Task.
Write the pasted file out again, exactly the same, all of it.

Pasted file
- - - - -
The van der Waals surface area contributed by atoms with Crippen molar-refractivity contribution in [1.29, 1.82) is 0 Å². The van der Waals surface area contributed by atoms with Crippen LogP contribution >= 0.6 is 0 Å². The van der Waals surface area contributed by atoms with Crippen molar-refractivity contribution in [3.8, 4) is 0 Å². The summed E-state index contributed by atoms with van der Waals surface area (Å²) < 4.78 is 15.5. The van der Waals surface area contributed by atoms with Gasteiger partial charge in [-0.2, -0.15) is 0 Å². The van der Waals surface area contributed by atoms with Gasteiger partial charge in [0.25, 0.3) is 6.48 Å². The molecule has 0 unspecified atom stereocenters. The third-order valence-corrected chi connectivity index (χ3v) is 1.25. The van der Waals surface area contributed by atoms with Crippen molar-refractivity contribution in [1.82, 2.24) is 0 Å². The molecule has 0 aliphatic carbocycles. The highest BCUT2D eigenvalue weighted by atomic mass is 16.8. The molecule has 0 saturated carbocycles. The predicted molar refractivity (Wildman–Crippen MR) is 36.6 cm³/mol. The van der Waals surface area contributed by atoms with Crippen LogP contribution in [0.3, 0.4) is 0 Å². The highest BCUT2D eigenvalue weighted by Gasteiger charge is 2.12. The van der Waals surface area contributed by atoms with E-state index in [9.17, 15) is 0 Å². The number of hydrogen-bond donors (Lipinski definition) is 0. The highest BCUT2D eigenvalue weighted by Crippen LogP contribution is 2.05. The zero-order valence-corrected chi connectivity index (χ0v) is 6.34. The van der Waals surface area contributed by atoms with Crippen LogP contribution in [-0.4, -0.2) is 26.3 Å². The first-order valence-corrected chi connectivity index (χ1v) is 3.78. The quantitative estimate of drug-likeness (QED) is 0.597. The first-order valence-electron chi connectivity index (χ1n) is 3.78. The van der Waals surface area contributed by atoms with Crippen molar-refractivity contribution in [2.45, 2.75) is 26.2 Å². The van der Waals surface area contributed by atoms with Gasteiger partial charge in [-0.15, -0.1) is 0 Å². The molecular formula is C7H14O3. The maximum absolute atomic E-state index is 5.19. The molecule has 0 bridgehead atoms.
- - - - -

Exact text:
The van der Waals surface area contributed by atoms with Crippen molar-refractivity contribution in [1.29, 1.82) is 0 Å². The van der Waals surface area contributed by atoms with Crippen LogP contribution >= 0.6 is 0 Å². The van der Waals surface area contributed by atoms with Crippen molar-refractivity contribution in [3.8, 4) is 0 Å². The summed E-state index contributed by atoms with van der Waals surface area (Å²) < 4.78 is 15.5. The van der Waals surface area contributed by atoms with Gasteiger partial charge in [-0.2, -0.15) is 0 Å². The van der Waals surface area contributed by atoms with Gasteiger partial charge in [0.25, 0.3) is 6.48 Å². The molecule has 0 unspecified atom stereocenters. The third-order valence-corrected chi connectivity index (χ3v) is 1.25. The van der Waals surface area contributed by atoms with Crippen molar-refractivity contribution in [1.82, 2.24) is 0 Å². The molecule has 0 aliphatic carbocycles. The highest BCUT2D eigenvalue weighted by atomic mass is 16.8. The molecule has 0 saturated carbocycles. The predicted molar refractivity (Wildman–Crippen MR) is 36.6 cm³/mol. The van der Waals surface area contributed by atoms with Crippen LogP contribution in [0.3, 0.4) is 0 Å². The highest BCUT2D eigenvalue weighted by Gasteiger charge is 2.12. The van der Waals surface area contributed by atoms with E-state index in [9.17, 15) is 0 Å². The number of hydrogen-bond donors (Lipinski definition) is 0. The highest BCUT2D eigenvalue weighted by Crippen LogP contribution is 2.05. The zero-order valence-corrected chi connectivity index (χ0v) is 6.34. The van der Waals surface area contributed by atoms with Crippen LogP contribution in [-0.4, -0.2) is 26.3 Å². The first-order valence-corrected chi connectivity index (χ1v) is 3.78. The quantitative estimate of drug-likeness (QED) is 0.597. The first-order valence-electron chi connectivity index (χ1n) is 3.78. The van der Waals surface area contributed by atoms with Crippen molar-refractivity contribution in [2.45, 2.75) is 26.2 Å². The van der Waals surface area contributed by atoms with Gasteiger partial charge in [-0.15, -0.1) is 0 Å². The molecular formula is C7H14O3. The maximum absolute atomic E-state index is 5.19. The molecule has 0 bridgehead atoms.